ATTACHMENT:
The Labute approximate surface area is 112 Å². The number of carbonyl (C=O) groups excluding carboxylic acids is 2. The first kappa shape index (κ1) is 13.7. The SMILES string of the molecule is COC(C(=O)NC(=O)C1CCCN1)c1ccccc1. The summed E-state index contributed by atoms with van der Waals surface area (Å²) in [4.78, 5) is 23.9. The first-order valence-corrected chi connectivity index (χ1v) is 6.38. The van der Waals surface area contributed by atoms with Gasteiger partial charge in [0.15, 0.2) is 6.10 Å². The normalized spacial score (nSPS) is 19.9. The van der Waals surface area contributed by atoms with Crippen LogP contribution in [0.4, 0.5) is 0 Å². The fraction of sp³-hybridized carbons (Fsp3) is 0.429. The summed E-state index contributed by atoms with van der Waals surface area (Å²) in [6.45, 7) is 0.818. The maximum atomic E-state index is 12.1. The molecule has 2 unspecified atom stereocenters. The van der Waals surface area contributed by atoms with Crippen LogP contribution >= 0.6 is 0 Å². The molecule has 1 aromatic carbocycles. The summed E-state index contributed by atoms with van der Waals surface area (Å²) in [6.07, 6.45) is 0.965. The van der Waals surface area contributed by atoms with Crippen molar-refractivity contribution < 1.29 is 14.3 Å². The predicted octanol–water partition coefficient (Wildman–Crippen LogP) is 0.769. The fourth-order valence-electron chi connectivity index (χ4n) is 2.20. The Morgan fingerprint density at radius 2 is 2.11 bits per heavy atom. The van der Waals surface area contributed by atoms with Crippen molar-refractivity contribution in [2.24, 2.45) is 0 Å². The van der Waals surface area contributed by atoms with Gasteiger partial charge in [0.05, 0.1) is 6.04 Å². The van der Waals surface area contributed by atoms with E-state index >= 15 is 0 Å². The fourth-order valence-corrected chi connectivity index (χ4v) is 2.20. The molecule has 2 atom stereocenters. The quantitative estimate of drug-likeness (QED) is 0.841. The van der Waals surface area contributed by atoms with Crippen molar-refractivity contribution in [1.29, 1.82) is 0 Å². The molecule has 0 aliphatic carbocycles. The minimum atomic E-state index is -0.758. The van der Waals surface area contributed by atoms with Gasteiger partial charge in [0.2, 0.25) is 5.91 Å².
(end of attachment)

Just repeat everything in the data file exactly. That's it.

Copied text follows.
The Labute approximate surface area is 112 Å². The number of carbonyl (C=O) groups excluding carboxylic acids is 2. The first kappa shape index (κ1) is 13.7. The SMILES string of the molecule is COC(C(=O)NC(=O)C1CCCN1)c1ccccc1. The summed E-state index contributed by atoms with van der Waals surface area (Å²) in [4.78, 5) is 23.9. The first-order valence-corrected chi connectivity index (χ1v) is 6.38. The van der Waals surface area contributed by atoms with Gasteiger partial charge in [0.15, 0.2) is 6.10 Å². The normalized spacial score (nSPS) is 19.9. The van der Waals surface area contributed by atoms with Crippen LogP contribution in [0.4, 0.5) is 0 Å². The fraction of sp³-hybridized carbons (Fsp3) is 0.429. The summed E-state index contributed by atoms with van der Waals surface area (Å²) in [6.45, 7) is 0.818. The maximum atomic E-state index is 12.1. The molecule has 2 unspecified atom stereocenters. The van der Waals surface area contributed by atoms with Crippen LogP contribution >= 0.6 is 0 Å². The molecule has 1 aromatic carbocycles. The summed E-state index contributed by atoms with van der Waals surface area (Å²) in [6.07, 6.45) is 0.965. The van der Waals surface area contributed by atoms with Crippen molar-refractivity contribution < 1.29 is 14.3 Å². The predicted octanol–water partition coefficient (Wildman–Crippen LogP) is 0.769. The fourth-order valence-electron chi connectivity index (χ4n) is 2.20. The Morgan fingerprint density at radius 2 is 2.11 bits per heavy atom. The van der Waals surface area contributed by atoms with Crippen molar-refractivity contribution in [2.24, 2.45) is 0 Å². The van der Waals surface area contributed by atoms with Gasteiger partial charge in [0.05, 0.1) is 6.04 Å². The van der Waals surface area contributed by atoms with E-state index >= 15 is 0 Å². The fourth-order valence-corrected chi connectivity index (χ4v) is 2.20. The molecule has 2 atom stereocenters. The quantitative estimate of drug-likeness (QED) is 0.841. The van der Waals surface area contributed by atoms with Crippen molar-refractivity contribution in [1.29, 1.82) is 0 Å². The molecule has 0 aliphatic carbocycles. The minimum atomic E-state index is -0.758. The van der Waals surface area contributed by atoms with Gasteiger partial charge in [0.2, 0.25) is 5.91 Å².